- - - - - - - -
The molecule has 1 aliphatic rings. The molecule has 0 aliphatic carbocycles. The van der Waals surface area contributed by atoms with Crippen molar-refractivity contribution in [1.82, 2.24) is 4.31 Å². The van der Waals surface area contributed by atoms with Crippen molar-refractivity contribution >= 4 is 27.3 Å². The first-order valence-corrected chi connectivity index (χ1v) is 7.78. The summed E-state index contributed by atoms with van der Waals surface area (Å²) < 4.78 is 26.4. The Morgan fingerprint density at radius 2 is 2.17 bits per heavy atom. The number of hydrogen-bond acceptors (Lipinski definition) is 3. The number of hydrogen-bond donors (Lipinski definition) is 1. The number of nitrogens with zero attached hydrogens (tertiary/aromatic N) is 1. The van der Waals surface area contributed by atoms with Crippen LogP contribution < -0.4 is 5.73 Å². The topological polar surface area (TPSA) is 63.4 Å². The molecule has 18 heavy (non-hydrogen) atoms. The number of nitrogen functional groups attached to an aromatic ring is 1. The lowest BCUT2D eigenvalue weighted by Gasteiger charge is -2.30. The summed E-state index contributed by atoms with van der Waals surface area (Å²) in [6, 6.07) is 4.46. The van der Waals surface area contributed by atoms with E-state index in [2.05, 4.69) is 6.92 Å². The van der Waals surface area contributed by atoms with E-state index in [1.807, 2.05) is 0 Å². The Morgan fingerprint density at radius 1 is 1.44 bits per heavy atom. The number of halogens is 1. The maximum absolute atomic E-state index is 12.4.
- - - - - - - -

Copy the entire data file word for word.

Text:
The molecule has 1 aliphatic rings. The molecule has 0 aliphatic carbocycles. The van der Waals surface area contributed by atoms with Crippen molar-refractivity contribution in [1.82, 2.24) is 4.31 Å². The van der Waals surface area contributed by atoms with Crippen molar-refractivity contribution >= 4 is 27.3 Å². The first-order valence-corrected chi connectivity index (χ1v) is 7.78. The summed E-state index contributed by atoms with van der Waals surface area (Å²) < 4.78 is 26.4. The Morgan fingerprint density at radius 2 is 2.17 bits per heavy atom. The number of hydrogen-bond acceptors (Lipinski definition) is 3. The number of hydrogen-bond donors (Lipinski definition) is 1. The number of nitrogens with zero attached hydrogens (tertiary/aromatic N) is 1. The van der Waals surface area contributed by atoms with Crippen LogP contribution < -0.4 is 5.73 Å². The topological polar surface area (TPSA) is 63.4 Å². The molecule has 18 heavy (non-hydrogen) atoms. The number of nitrogen functional groups attached to an aromatic ring is 1. The lowest BCUT2D eigenvalue weighted by Gasteiger charge is -2.30. The summed E-state index contributed by atoms with van der Waals surface area (Å²) in [6, 6.07) is 4.46. The van der Waals surface area contributed by atoms with E-state index in [2.05, 4.69) is 6.92 Å². The van der Waals surface area contributed by atoms with E-state index in [1.807, 2.05) is 0 Å². The Morgan fingerprint density at radius 1 is 1.44 bits per heavy atom. The number of halogens is 1. The maximum absolute atomic E-state index is 12.4.